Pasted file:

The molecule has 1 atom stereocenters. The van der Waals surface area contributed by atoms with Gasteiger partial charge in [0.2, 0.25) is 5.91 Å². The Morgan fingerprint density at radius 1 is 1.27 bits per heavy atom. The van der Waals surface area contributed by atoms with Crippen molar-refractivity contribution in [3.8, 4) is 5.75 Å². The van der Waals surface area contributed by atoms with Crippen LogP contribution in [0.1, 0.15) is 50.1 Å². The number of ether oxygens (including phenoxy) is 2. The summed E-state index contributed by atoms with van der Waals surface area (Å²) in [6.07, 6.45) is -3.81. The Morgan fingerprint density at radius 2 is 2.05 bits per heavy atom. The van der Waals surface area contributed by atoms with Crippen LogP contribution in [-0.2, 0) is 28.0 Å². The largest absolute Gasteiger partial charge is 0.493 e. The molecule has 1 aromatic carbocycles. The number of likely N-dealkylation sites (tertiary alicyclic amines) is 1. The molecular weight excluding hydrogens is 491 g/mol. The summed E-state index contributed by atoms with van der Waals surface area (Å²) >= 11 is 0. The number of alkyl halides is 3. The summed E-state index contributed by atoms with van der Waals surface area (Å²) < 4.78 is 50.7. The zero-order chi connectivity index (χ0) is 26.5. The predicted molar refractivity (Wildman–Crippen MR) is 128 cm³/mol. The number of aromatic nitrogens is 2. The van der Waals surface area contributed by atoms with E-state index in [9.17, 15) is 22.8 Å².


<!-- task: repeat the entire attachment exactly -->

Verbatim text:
The molecule has 1 atom stereocenters. The van der Waals surface area contributed by atoms with Gasteiger partial charge in [0.2, 0.25) is 5.91 Å². The Morgan fingerprint density at radius 1 is 1.27 bits per heavy atom. The van der Waals surface area contributed by atoms with Crippen molar-refractivity contribution in [3.8, 4) is 5.75 Å². The van der Waals surface area contributed by atoms with Crippen LogP contribution in [0.1, 0.15) is 50.1 Å². The number of ether oxygens (including phenoxy) is 2. The summed E-state index contributed by atoms with van der Waals surface area (Å²) in [6.07, 6.45) is -3.81. The Morgan fingerprint density at radius 2 is 2.05 bits per heavy atom. The van der Waals surface area contributed by atoms with Crippen LogP contribution in [-0.2, 0) is 28.0 Å². The largest absolute Gasteiger partial charge is 0.493 e. The molecule has 1 aromatic carbocycles. The number of likely N-dealkylation sites (tertiary alicyclic amines) is 1. The molecular weight excluding hydrogens is 491 g/mol. The summed E-state index contributed by atoms with van der Waals surface area (Å²) >= 11 is 0. The number of alkyl halides is 3. The summed E-state index contributed by atoms with van der Waals surface area (Å²) < 4.78 is 50.7. The zero-order chi connectivity index (χ0) is 26.5. The predicted molar refractivity (Wildman–Crippen MR) is 128 cm³/mol. The number of aromatic nitrogens is 2. The van der Waals surface area contributed by atoms with E-state index in [9.17, 15) is 22.8 Å².